Exhibitors included the Ministry of Tourism, Kenya Investment Authority, Equator Bottlers ltd, Municipal Council of Kisumu, The Star newspaper, Parkview Hotel and Apartments, Elsuco Tours and Travel, tour operators, Lake Victoria Tourism Association, Kenya Maritime Authority, Kenya Association of Manufacturers (KAM), Lake Paddlers Association, Homa Lime Company, Lake Basin Development Authority (LBDA), Integritour, Kisumu Green Project and boat operators.
The profiling of the two counties’ tourism potential and promotion of less visited wildlife areas like Kisumu Impala Sanctuary is in line with Vision 2030 that seeks to make tourism a leading sector, making it among the best tourist destination in the world offering a high-end, diverse, exclusive and distinctive visitor experience.   


  •   Kisumu Impala Sanctuary is located in Kisumu City along the eastern shores of Lake Victoria – on the way to Hippo Point.  
  •  The 0.4 km sq facility was set up in the early 1970’s by the Kisumu Municipal Council and the Provincial Administration to take care of the impalas that used to roam about in town.  
  • It was gazetted as a National Sanctuary in 1992. The facility is divided into two parts namely, Impala “A” ---- 0.34sq km (40ha) and Impala “B”---- 0.06sq km (10.3ha) respectively.  
  • The sanctuary is also a refuge to other free ranging animals like monitor lizards, zebra, variety of birdlife, and hippo that graze during the night. In the enclosures are lions, leopard, jackal, bush buck, hartebeest, buffalos, Ostrich, hyena, cheetah, tortoises, guinea fowls and parrots in the aviary.  
  •  The vegetation in Impala “A” is predominantly grassland, indigenous bush land/forest and wetland. Impala “B” harbours the wetland that is a home to the rare semi-aquatic Sitatunga antelope. Impala “B” has no infrastructural development but is protected. Plans are underway to construct a perimeter wall fence to reinforce the protection of the endangered Sitatunga antelope.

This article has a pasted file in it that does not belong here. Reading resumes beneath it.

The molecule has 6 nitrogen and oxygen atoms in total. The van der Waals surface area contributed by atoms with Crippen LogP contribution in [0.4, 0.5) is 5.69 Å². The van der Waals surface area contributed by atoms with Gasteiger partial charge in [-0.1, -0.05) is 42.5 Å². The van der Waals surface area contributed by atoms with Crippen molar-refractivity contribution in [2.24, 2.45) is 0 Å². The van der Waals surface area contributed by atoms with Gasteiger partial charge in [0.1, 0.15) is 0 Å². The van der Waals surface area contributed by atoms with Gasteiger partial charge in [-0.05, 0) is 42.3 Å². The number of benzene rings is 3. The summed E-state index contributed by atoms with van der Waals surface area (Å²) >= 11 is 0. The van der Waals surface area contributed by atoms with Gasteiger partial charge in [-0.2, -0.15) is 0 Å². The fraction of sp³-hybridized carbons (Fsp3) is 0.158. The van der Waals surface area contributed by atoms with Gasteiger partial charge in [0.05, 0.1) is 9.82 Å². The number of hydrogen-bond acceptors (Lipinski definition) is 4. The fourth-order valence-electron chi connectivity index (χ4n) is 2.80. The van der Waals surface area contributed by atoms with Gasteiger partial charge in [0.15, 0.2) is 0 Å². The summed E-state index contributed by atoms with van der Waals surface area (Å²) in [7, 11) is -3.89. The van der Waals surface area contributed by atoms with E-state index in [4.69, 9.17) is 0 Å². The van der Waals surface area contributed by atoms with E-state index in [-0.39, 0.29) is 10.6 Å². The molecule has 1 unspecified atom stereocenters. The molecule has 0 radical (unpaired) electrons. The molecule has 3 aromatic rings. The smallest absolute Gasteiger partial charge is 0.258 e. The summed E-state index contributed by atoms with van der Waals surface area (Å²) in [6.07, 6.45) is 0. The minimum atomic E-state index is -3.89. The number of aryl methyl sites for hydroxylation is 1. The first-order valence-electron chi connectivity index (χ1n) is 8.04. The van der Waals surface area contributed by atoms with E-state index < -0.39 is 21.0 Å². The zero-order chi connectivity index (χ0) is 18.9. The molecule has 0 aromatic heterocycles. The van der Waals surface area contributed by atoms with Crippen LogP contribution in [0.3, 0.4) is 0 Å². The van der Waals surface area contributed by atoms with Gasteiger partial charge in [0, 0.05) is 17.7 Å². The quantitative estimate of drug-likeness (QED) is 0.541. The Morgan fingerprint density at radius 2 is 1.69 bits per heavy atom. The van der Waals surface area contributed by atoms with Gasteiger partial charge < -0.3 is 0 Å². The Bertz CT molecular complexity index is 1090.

• Kenya Wildlife Service branded the sanctuary in 2010 as “Lakeshore Walk with the Impalas” under a national programme aimed at giving a facelift to parks and reserves as important conservation areas and world class tourist destinations.  
  • As part of the branding, the sanctuary got a new gate, offices, ablution blocks, walk ways and animal enclosures. More animals were brought in to diversify tourist products and enhance visitor experience.  
  •  The sanctuary’s revenue and visitor numbers have increased partly from the branding, among other initiatives.  For instance, the sanctuary’s revenue has steadily risen from a low of Sh1.7 million in 2005; Sh3.8 in 2006; Sh5.15 in 2007; Sh5.2 million in 2008; Sh7.25 million in 2009 and Sh8.6 million in 2010. By September 2011, the sanctuary has collected Sh11 million. This represents a six-fold rise over five years.
  • For visitor numbers, the sanctuary has seen a rise from 94,000 in 2005; 84,000 in 2006; 68,000 in 2007; 81,000 in 2008; 108,000 in 2009; 196,000 in 2010. By September 2011, 99,000 visitors had visited the sanctuary.  
  • The sanctuary is expensive to run as it uses a minimum of Sh700, 000 per month to feed the animals, which comes to an estimated Sh8.4 million per year over and above cage maintenance, animal treatment and campsite and picnic site maintenance costs.